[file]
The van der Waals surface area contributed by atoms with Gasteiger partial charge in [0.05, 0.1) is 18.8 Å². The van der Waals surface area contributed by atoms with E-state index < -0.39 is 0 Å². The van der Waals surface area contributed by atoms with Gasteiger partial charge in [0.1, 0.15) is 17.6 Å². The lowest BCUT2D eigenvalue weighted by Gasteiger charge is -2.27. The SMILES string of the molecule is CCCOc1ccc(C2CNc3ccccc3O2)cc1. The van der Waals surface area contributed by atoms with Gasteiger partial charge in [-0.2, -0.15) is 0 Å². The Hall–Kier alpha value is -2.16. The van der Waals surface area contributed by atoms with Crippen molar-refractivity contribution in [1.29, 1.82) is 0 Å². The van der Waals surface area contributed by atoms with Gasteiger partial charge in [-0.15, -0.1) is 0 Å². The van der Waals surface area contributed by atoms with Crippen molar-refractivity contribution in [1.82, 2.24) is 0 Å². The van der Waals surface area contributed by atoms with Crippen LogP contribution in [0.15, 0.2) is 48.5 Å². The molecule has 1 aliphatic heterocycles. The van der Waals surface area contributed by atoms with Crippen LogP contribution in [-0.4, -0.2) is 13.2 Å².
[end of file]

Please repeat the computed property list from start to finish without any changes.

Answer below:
The van der Waals surface area contributed by atoms with Gasteiger partial charge in [0.05, 0.1) is 18.8 Å². The van der Waals surface area contributed by atoms with E-state index < -0.39 is 0 Å². The van der Waals surface area contributed by atoms with Gasteiger partial charge in [0.1, 0.15) is 17.6 Å². The lowest BCUT2D eigenvalue weighted by Gasteiger charge is -2.27. The SMILES string of the molecule is CCCOc1ccc(C2CNc3ccccc3O2)cc1. The van der Waals surface area contributed by atoms with Gasteiger partial charge in [-0.2, -0.15) is 0 Å². The Hall–Kier alpha value is -2.16. The van der Waals surface area contributed by atoms with Crippen molar-refractivity contribution in [1.29, 1.82) is 0 Å². The van der Waals surface area contributed by atoms with Gasteiger partial charge in [-0.15, -0.1) is 0 Å². The van der Waals surface area contributed by atoms with Crippen molar-refractivity contribution in [1.82, 2.24) is 0 Å². The van der Waals surface area contributed by atoms with Crippen LogP contribution in [0.15, 0.2) is 48.5 Å². The molecule has 1 aliphatic heterocycles. The van der Waals surface area contributed by atoms with Crippen LogP contribution in [-0.4, -0.2) is 13.2 Å².